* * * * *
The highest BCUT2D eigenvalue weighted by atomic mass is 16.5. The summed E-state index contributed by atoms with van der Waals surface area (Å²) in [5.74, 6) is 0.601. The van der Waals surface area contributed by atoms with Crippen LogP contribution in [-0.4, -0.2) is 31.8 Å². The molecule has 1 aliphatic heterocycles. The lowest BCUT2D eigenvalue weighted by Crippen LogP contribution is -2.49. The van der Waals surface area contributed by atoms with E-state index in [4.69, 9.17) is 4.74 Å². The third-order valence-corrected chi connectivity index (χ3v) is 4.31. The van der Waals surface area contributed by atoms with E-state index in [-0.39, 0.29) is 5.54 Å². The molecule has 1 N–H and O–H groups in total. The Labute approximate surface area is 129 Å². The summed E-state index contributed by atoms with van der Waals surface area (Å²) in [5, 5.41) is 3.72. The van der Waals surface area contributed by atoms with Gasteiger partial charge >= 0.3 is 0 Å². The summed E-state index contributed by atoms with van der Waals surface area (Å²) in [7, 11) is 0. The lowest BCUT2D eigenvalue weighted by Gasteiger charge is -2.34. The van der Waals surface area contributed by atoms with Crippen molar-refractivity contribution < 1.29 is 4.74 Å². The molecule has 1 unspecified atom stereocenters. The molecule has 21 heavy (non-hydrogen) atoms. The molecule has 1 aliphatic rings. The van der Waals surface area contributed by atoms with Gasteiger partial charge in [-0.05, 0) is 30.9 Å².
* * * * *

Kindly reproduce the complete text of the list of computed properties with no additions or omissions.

The highest BCUT2D eigenvalue weighted by atomic mass is 16.5. The summed E-state index contributed by atoms with van der Waals surface area (Å²) in [5.74, 6) is 0.601. The van der Waals surface area contributed by atoms with Crippen LogP contribution in [-0.4, -0.2) is 31.8 Å². The molecule has 1 aliphatic heterocycles. The lowest BCUT2D eigenvalue weighted by Crippen LogP contribution is -2.49. The van der Waals surface area contributed by atoms with E-state index in [4.69, 9.17) is 4.74 Å². The third-order valence-corrected chi connectivity index (χ3v) is 4.31. The van der Waals surface area contributed by atoms with E-state index in [-0.39, 0.29) is 5.54 Å². The molecule has 1 N–H and O–H groups in total. The Labute approximate surface area is 129 Å². The summed E-state index contributed by atoms with van der Waals surface area (Å²) in [5, 5.41) is 3.72. The van der Waals surface area contributed by atoms with Gasteiger partial charge >= 0.3 is 0 Å². The summed E-state index contributed by atoms with van der Waals surface area (Å²) in [7, 11) is 0. The lowest BCUT2D eigenvalue weighted by Gasteiger charge is -2.34. The van der Waals surface area contributed by atoms with Crippen molar-refractivity contribution < 1.29 is 4.74 Å². The molecule has 1 unspecified atom stereocenters. The molecule has 21 heavy (non-hydrogen) atoms. The molecule has 1 aliphatic rings. The van der Waals surface area contributed by atoms with Gasteiger partial charge in [-0.05, 0) is 30.9 Å².